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Changing Discussions about Disability in Mainstream Media

In the fourth review of the AODA, Rich Donovan states that Ontario will not be fully accessible by 2025. In other words, the provincial government will not meet its own deadline under the AODA. Limited creation, implementation, and enforcement of AODA standards impacts the well-being and safety of Ontarians with disabilities. Therefore, Donovan recommends that the Ontario government should declare this lack of progress on accessibility a crisis. This crisis state should last six (6) months. During this time, the Ontario government should form a crisis committee to implement crucial accessibility improvements in the province. The Premier should act as the chair of this committee, and the Secretary of Cabinet should act as co-chair. Furthermore, Donovan outlines tactical recommendations the province should follow to fulfill its remaining responsibilities in the public sector. One of these tactical recommendations is changing discussions about disability in mainstream media.

Changing Discussions about Disability in Mainstream Media

The review states that most people with disabilities in Ontario today experience attitudinal barriers. This type of barrier often leads to discrimination in various forms. However, the law cannot regulate how non-disabled people feel about or react to people with disabilities. Nonetheless, new messages in mainstream media may help non-disabled people learn to think and talk about disability differently.


Therefore, the review recommends that the accessibility agency should conduct research on discussion about disability in mainstream media and social media platforms. In other words, the research team should discover common attitudes about disability and accessibility that circulate in the media today. The team should avoid media made by groups that advocate for the rights of people with disabilities, because these groups will already be spreading positive messages. Instead, the team should gather information about messages from people or groups with limited exposure to disability. As a result, the team will gain knowledge about current attitudes toward people with disabilities.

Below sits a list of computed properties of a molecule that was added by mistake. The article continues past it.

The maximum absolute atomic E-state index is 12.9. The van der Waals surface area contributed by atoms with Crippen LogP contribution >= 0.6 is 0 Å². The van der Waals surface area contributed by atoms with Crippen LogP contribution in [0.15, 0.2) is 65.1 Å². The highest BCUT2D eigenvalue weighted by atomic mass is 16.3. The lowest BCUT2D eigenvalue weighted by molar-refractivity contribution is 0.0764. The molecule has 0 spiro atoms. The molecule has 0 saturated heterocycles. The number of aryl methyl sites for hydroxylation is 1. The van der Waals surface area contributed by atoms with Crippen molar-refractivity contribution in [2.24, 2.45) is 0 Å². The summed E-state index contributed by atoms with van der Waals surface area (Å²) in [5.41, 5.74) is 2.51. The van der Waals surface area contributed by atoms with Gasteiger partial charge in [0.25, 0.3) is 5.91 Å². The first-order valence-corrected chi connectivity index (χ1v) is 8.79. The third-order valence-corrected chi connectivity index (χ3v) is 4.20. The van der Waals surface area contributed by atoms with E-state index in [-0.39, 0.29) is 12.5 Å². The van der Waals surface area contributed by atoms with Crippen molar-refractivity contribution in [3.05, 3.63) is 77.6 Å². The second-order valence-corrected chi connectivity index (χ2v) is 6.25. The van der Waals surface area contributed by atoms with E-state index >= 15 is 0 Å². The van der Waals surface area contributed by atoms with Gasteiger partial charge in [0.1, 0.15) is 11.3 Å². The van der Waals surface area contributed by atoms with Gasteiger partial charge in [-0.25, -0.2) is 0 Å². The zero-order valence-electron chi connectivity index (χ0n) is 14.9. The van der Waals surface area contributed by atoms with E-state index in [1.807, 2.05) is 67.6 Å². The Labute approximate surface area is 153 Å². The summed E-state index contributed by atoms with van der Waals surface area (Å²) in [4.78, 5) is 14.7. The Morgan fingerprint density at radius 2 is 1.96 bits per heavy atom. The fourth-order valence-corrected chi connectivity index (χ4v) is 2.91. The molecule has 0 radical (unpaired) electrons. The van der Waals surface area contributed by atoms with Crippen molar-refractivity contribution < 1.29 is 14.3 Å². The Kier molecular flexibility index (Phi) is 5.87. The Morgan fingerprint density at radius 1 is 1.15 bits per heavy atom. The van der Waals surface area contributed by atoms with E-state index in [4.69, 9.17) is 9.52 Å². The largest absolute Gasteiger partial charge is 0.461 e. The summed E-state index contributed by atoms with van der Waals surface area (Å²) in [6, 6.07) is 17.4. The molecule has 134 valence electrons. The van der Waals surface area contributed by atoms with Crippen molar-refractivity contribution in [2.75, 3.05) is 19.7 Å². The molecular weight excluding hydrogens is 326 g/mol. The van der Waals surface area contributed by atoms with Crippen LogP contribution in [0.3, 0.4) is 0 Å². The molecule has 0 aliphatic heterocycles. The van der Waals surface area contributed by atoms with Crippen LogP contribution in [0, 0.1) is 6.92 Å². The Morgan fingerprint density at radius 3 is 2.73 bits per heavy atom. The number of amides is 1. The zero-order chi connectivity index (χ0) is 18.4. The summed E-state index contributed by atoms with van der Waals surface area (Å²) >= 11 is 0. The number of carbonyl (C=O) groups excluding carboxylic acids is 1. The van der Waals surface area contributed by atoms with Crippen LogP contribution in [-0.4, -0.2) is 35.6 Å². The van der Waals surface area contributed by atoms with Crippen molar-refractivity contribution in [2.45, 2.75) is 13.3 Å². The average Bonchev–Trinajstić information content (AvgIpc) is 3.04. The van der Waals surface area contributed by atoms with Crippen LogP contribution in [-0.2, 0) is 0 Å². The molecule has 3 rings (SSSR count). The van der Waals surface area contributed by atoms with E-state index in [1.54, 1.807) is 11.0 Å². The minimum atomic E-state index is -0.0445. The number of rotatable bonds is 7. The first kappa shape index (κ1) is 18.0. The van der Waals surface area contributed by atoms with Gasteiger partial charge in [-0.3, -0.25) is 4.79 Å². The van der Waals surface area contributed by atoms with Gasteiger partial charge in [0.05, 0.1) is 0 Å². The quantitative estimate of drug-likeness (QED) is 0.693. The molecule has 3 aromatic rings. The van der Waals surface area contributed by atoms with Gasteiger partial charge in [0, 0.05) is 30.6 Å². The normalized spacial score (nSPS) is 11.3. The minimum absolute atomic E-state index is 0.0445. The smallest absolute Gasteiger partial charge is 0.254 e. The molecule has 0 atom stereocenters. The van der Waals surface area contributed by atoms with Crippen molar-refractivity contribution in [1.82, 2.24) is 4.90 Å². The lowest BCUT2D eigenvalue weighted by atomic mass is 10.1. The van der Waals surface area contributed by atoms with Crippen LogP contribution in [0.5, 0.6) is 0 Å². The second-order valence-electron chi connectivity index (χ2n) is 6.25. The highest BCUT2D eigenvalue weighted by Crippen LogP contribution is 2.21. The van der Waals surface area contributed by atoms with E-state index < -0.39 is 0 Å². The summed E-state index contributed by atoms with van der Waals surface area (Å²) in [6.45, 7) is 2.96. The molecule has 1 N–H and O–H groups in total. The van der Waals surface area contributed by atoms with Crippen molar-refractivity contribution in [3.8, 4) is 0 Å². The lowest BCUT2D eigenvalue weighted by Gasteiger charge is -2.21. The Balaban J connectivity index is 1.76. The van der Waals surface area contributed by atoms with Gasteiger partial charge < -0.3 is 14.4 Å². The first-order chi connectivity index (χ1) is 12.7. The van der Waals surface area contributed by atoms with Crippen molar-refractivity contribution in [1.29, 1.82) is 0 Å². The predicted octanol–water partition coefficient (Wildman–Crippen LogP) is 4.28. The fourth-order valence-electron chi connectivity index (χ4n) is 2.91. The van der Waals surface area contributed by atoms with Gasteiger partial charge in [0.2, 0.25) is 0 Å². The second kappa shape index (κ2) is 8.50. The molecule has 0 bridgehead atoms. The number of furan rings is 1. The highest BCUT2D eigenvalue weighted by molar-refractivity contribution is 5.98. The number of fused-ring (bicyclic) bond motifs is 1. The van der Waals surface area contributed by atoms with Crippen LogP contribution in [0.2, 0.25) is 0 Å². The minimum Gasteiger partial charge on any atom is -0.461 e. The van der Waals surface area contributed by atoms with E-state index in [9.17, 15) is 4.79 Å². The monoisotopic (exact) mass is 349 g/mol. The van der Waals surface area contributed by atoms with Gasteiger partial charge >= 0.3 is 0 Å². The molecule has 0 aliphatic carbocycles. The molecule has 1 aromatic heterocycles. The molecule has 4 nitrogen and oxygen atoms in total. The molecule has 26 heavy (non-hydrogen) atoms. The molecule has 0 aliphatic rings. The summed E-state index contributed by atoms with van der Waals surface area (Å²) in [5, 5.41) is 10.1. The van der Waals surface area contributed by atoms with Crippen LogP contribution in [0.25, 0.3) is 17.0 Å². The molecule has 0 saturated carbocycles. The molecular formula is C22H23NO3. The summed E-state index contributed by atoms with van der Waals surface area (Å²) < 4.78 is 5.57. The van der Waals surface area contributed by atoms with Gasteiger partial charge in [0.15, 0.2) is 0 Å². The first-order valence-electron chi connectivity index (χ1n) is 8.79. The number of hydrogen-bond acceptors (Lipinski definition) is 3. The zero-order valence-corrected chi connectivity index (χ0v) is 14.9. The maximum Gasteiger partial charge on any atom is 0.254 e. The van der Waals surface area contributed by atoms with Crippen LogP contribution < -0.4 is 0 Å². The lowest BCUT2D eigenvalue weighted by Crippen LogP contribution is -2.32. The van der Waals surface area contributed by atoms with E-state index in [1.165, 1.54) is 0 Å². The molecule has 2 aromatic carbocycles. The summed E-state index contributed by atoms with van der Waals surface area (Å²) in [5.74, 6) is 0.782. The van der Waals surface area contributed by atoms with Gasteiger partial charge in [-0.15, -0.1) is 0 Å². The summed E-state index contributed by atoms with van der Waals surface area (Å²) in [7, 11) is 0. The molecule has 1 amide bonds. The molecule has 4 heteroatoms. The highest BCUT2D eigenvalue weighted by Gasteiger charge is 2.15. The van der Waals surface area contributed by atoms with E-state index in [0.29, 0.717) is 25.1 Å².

Many of these attitudes may be based on myths, stereotypes, or stigma. Moreover, some people’s attitudes may be based on ableist beliefs. In short, changes in these beliefs and attitudes should have great positive impact on people’s lives. Consequently, after the initial research, the agency should determine how to spread ideas about disability and accessibility that are free from discrimination.

For instance, the agency should identify people to act as “first movers” who can begin sharing accurate information about people with disabilities. In addition, the agency should consult people with disabilities who are willing to speak publicly about their lived experience on mainstream media platforms. These narratives will contrast false representations of disability based on stereotypes and limited knowledge. The agency should also consult non-governmental specialists on media outreach to ensure that messages reach and engage a variety of people.

Finally, the agency should develop methods to assess how these new messages change the discussions about disability that happen in mainstream and social media.